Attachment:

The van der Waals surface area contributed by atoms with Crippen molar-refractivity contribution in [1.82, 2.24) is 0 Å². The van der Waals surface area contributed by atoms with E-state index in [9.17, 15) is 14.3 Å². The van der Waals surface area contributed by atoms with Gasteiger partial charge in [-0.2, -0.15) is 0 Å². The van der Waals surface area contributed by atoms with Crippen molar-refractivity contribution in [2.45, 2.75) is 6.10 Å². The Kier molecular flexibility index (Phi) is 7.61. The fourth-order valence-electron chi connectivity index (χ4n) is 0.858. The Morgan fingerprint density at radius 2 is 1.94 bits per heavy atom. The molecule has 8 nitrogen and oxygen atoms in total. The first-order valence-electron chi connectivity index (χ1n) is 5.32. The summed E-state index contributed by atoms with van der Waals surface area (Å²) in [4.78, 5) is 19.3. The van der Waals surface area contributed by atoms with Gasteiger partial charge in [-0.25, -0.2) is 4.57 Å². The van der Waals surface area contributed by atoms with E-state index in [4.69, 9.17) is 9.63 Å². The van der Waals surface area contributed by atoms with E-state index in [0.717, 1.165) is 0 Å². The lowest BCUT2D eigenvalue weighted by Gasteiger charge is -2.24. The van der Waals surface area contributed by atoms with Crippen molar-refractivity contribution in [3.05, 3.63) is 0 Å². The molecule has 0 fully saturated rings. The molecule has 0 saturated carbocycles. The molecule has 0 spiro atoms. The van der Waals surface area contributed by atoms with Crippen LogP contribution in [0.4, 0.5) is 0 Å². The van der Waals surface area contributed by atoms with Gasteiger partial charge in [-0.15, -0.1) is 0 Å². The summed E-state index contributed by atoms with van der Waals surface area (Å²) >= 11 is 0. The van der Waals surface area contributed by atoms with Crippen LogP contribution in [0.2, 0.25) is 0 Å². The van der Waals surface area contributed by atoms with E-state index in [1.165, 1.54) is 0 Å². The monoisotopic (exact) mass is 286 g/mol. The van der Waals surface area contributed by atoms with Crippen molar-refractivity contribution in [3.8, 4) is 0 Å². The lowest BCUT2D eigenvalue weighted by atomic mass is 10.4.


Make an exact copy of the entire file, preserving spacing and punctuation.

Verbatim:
The van der Waals surface area contributed by atoms with Crippen molar-refractivity contribution in [1.82, 2.24) is 0 Å². The van der Waals surface area contributed by atoms with E-state index in [9.17, 15) is 14.3 Å². The van der Waals surface area contributed by atoms with Gasteiger partial charge in [-0.2, -0.15) is 0 Å². The van der Waals surface area contributed by atoms with Crippen molar-refractivity contribution in [2.45, 2.75) is 6.10 Å². The Kier molecular flexibility index (Phi) is 7.61. The fourth-order valence-electron chi connectivity index (χ4n) is 0.858. The Morgan fingerprint density at radius 2 is 1.94 bits per heavy atom. The molecule has 8 nitrogen and oxygen atoms in total. The first-order valence-electron chi connectivity index (χ1n) is 5.32. The summed E-state index contributed by atoms with van der Waals surface area (Å²) in [4.78, 5) is 19.3. The van der Waals surface area contributed by atoms with Gasteiger partial charge in [-0.25, -0.2) is 4.57 Å². The van der Waals surface area contributed by atoms with E-state index in [4.69, 9.17) is 9.63 Å². The van der Waals surface area contributed by atoms with E-state index in [0.717, 1.165) is 0 Å². The lowest BCUT2D eigenvalue weighted by Gasteiger charge is -2.24. The van der Waals surface area contributed by atoms with Crippen molar-refractivity contribution in [3.05, 3.63) is 0 Å². The molecule has 0 fully saturated rings. The molecule has 0 saturated carbocycles. The molecule has 0 spiro atoms. The van der Waals surface area contributed by atoms with Crippen LogP contribution in [0.4, 0.5) is 0 Å². The van der Waals surface area contributed by atoms with Gasteiger partial charge in [-0.15, -0.1) is 0 Å². The summed E-state index contributed by atoms with van der Waals surface area (Å²) >= 11 is 0. The van der Waals surface area contributed by atoms with Crippen LogP contribution in [0.2, 0.25) is 0 Å². The van der Waals surface area contributed by atoms with E-state index in [1.165, 1.54) is 0 Å². The monoisotopic (exact) mass is 286 g/mol. The van der Waals surface area contributed by atoms with Crippen molar-refractivity contribution in [3.8, 4) is 0 Å². The lowest BCUT2D eigenvalue weighted by atomic mass is 10.4.